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Somehow, the food in Hawassa seems to taste better whatever you have and wherever you may have it. The entire area is known for superb beef and one of the best places to sample some is Lewi Hotel’s Mediterranean-esque, open air restaurant which serves up an absolutely fabulous Chikina Tibs along with a great rendition of a dish you will commonly find at many restaurants there, the Alicha Teferisho (or Alicha Fresh for short). The latter is basically a dish of mild fitfit and a boiled egg blanketed with an injera and a juicy looking chop poking out from the center. Fantastic!

Such a meal will no doubt leave you well prepared for a night on the town and happily, once you arrive in the entertainment district of the town, you won’t have to walk too far to go from one hotspot to the next. Note of warning, if you’re not to used to Hawassa’s clubs and the general heat the area serves up, carry a handkerchief with you at all times. In fact, maybe a gym towel might be better. Feben is a cozy bar with a barely lit interior but serving up a thumping mix of music that its patrons seem to appreciate very much.Yugovia may be one of the highlights of the area with a live band turning out hearty renditions of Ethiopian classics as well as modern tunes to another very appreciative crowd. Other options include Hotel Ply which tends to stray on the risqué side as well asNational and Inferno which we hear can be relied on for a jolly old time most of the time.
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Leaving laid back Hawassa can be hard. So before you head out, give the Lake of Love a lingering goodbye while relaxing in front of Shebelle #2 as you watch various birds fly around and monkeys playfully swinging through the trees. If you want to share your beer with your distant cousin, you will find them to be eager recipients but there’s no telling what ‘swinging under the influence” may result in for the monkey. And you’ve got a drive ahead of you as well, so we advise moderation for both human and non human primate alike.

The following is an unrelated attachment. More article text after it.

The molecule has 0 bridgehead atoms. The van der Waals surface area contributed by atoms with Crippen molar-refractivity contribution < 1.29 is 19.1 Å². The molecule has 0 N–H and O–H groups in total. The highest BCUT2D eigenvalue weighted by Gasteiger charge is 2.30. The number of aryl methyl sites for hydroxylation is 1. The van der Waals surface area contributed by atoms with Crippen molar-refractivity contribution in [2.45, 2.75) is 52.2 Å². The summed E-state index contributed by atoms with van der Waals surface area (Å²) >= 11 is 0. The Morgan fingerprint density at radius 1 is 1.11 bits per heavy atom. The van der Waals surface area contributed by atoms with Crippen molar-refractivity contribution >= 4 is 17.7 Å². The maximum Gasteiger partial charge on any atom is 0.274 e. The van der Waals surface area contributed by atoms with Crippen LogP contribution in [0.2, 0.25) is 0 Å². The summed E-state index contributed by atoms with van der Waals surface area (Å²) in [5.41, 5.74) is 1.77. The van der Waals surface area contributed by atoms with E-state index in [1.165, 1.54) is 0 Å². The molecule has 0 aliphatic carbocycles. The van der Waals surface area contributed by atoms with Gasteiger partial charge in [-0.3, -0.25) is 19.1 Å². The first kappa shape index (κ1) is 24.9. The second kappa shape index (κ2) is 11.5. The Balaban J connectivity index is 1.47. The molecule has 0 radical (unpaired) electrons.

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The government of Kenya and the African Development Bank have signed agreements totaling $366 million in financial aid for two projects: a geothermal steam field and a road upgrade, which will open landlocked Ethiopia to the Indian Ocean port of Mombasa. 
Kenya’s finance minister, Njeru Githae, and the African Development Bank (AfDB) regional director for East Africa, Gabriel Negatu, signed the agreements on March 12.
Of the total assistance, a $186.7-million loan from the AfDB group’s African Development Fund will go for converting what is now a 122-kilometer gravel road to an asphalt-paved highway. The upgraded road segment, from Turbi to Moyale, will include bridges and a drainage system. It will have two lanes up to seven meters wide in each direction as well as shoulders.
Separately, AfDB is funding improvements to a 198-km road section in Ethiopia, from Hawassa to Ageremariam, which will connect with the Turbi-Moyale segment. 
Kenya and Ethiopia have a combined population of 100 million and share a 1,000-km-long border but have no all-weather roads. The road from Nairobi to Ethiopia’s Addis Ababa, including the Turbi-Moyale and Hawassa-Ageremariam stretches, has an estimated 700 missing links.
For example, poor highway conditions have hampered Ethopia's coffee shipments. In January, Ethiopia moved ahead of Colombia to become the world’s third-largest coffee producer.
Once completed, the highway projects will expand Ethiopia’s access to international markets and assist in integrating eastern Africa economies. 
With the road improvements, trade volumes within eastern and southern Africa are projected to rise 25%, and trade between Kenya and Ethiopia will leap by 200% over five years, according to AfDB.


A stroll through Awasa

Walking along the asphalted streets of Awasa, among the crowds of high school and university students, merchants, aid workers, and cycle commuter, it’s hard to imagine that not so long ago these streets were dirt tracks. Awasa was founded only fifty years ago. As the capital of the southern region, it rapidly became a boom town. Benefiting from the de-centralization policy of the government, a construction rush over the past decade has transformed the town, ushering in a new mood of optimism and enterprise.